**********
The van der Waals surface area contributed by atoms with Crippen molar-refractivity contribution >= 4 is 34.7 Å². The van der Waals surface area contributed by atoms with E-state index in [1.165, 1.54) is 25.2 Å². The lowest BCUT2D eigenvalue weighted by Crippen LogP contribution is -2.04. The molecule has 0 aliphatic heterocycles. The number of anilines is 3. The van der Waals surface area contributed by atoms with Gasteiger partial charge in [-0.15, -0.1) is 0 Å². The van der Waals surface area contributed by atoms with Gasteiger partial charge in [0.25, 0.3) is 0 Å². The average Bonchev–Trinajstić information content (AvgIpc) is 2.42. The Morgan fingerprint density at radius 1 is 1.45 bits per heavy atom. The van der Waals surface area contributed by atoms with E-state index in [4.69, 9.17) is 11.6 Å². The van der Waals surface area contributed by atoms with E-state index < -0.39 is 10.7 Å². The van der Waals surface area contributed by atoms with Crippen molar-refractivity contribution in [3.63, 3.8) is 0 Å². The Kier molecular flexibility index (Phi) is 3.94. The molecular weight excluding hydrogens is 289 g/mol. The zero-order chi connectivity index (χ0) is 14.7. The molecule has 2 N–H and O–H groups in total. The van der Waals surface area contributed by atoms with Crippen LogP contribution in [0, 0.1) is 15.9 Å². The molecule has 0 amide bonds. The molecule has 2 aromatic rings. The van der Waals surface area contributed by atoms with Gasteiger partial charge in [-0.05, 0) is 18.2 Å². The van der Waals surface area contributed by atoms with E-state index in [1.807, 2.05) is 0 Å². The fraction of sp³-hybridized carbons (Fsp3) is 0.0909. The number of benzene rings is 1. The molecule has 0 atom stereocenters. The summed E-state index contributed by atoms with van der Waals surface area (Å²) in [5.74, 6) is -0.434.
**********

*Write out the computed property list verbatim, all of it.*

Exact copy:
The van der Waals surface area contributed by atoms with Crippen molar-refractivity contribution >= 4 is 34.7 Å². The van der Waals surface area contributed by atoms with E-state index in [1.165, 1.54) is 25.2 Å². The lowest BCUT2D eigenvalue weighted by Crippen LogP contribution is -2.04. The molecule has 0 aliphatic heterocycles. The number of anilines is 3. The van der Waals surface area contributed by atoms with Gasteiger partial charge in [-0.15, -0.1) is 0 Å². The van der Waals surface area contributed by atoms with Gasteiger partial charge in [0.25, 0.3) is 0 Å². The average Bonchev–Trinajstić information content (AvgIpc) is 2.42. The Morgan fingerprint density at radius 1 is 1.45 bits per heavy atom. The van der Waals surface area contributed by atoms with E-state index in [4.69, 9.17) is 11.6 Å². The van der Waals surface area contributed by atoms with E-state index < -0.39 is 10.7 Å². The van der Waals surface area contributed by atoms with Crippen molar-refractivity contribution in [3.63, 3.8) is 0 Å². The Kier molecular flexibility index (Phi) is 3.94. The molecular weight excluding hydrogens is 289 g/mol. The zero-order chi connectivity index (χ0) is 14.7. The molecule has 2 N–H and O–H groups in total. The van der Waals surface area contributed by atoms with Crippen LogP contribution in [0, 0.1) is 15.9 Å². The molecule has 0 amide bonds. The molecule has 2 aromatic rings. The van der Waals surface area contributed by atoms with Gasteiger partial charge in [-0.05, 0) is 18.2 Å². The van der Waals surface area contributed by atoms with E-state index in [1.807, 2.05) is 0 Å². The fraction of sp³-hybridized carbons (Fsp3) is 0.0909. The number of benzene rings is 1. The molecule has 0 atom stereocenters. The summed E-state index contributed by atoms with van der Waals surface area (Å²) in [5.74, 6) is -0.434.